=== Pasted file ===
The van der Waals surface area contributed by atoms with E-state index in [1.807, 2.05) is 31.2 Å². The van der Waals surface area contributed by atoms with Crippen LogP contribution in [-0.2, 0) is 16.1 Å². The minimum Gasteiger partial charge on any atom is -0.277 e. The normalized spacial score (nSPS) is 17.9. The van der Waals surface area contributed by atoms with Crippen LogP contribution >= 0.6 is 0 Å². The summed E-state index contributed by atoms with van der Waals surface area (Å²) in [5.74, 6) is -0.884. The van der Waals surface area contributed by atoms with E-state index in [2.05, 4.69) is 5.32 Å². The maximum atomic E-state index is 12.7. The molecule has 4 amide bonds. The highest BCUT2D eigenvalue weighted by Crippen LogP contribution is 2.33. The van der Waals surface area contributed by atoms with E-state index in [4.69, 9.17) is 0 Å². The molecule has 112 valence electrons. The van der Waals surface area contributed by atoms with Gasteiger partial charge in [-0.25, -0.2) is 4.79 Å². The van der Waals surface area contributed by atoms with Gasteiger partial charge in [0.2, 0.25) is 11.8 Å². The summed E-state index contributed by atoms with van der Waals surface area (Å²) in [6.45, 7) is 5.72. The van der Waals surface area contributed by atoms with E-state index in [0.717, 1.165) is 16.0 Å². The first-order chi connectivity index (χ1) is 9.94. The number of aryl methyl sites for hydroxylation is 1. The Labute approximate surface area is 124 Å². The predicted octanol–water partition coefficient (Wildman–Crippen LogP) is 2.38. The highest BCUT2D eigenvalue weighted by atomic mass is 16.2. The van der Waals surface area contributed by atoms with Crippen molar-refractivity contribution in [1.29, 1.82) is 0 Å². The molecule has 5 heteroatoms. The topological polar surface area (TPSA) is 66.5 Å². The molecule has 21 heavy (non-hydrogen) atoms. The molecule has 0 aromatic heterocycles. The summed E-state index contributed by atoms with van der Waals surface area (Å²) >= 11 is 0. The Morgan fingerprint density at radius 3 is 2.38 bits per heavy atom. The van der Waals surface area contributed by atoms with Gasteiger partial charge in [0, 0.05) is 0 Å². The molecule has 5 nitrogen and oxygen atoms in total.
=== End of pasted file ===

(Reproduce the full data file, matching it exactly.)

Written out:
The van der Waals surface area contributed by atoms with E-state index in [1.807, 2.05) is 31.2 Å². The van der Waals surface area contributed by atoms with Crippen LogP contribution in [-0.2, 0) is 16.1 Å². The minimum Gasteiger partial charge on any atom is -0.277 e. The normalized spacial score (nSPS) is 17.9. The van der Waals surface area contributed by atoms with Crippen LogP contribution >= 0.6 is 0 Å². The summed E-state index contributed by atoms with van der Waals surface area (Å²) in [5.74, 6) is -0.884. The van der Waals surface area contributed by atoms with E-state index in [2.05, 4.69) is 5.32 Å². The maximum atomic E-state index is 12.7. The molecule has 4 amide bonds. The highest BCUT2D eigenvalue weighted by Crippen LogP contribution is 2.33. The van der Waals surface area contributed by atoms with E-state index in [4.69, 9.17) is 0 Å². The molecule has 112 valence electrons. The van der Waals surface area contributed by atoms with Gasteiger partial charge in [-0.25, -0.2) is 4.79 Å². The van der Waals surface area contributed by atoms with Gasteiger partial charge in [0.2, 0.25) is 11.8 Å². The summed E-state index contributed by atoms with van der Waals surface area (Å²) in [6.45, 7) is 5.72. The van der Waals surface area contributed by atoms with E-state index in [0.717, 1.165) is 16.0 Å². The first-order chi connectivity index (χ1) is 9.94. The number of aryl methyl sites for hydroxylation is 1. The Labute approximate surface area is 124 Å². The predicted octanol–water partition coefficient (Wildman–Crippen LogP) is 2.38. The highest BCUT2D eigenvalue weighted by atomic mass is 16.2. The van der Waals surface area contributed by atoms with Crippen molar-refractivity contribution in [1.29, 1.82) is 0 Å². The molecule has 5 heteroatoms. The topological polar surface area (TPSA) is 66.5 Å². The molecule has 21 heavy (non-hydrogen) atoms. The molecule has 0 aromatic heterocycles. The summed E-state index contributed by atoms with van der Waals surface area (Å²) >= 11 is 0. The Morgan fingerprint density at radius 3 is 2.38 bits per heavy atom. The van der Waals surface area contributed by atoms with Gasteiger partial charge in [0, 0.05) is 0 Å². The molecule has 5 nitrogen and oxygen atoms in total.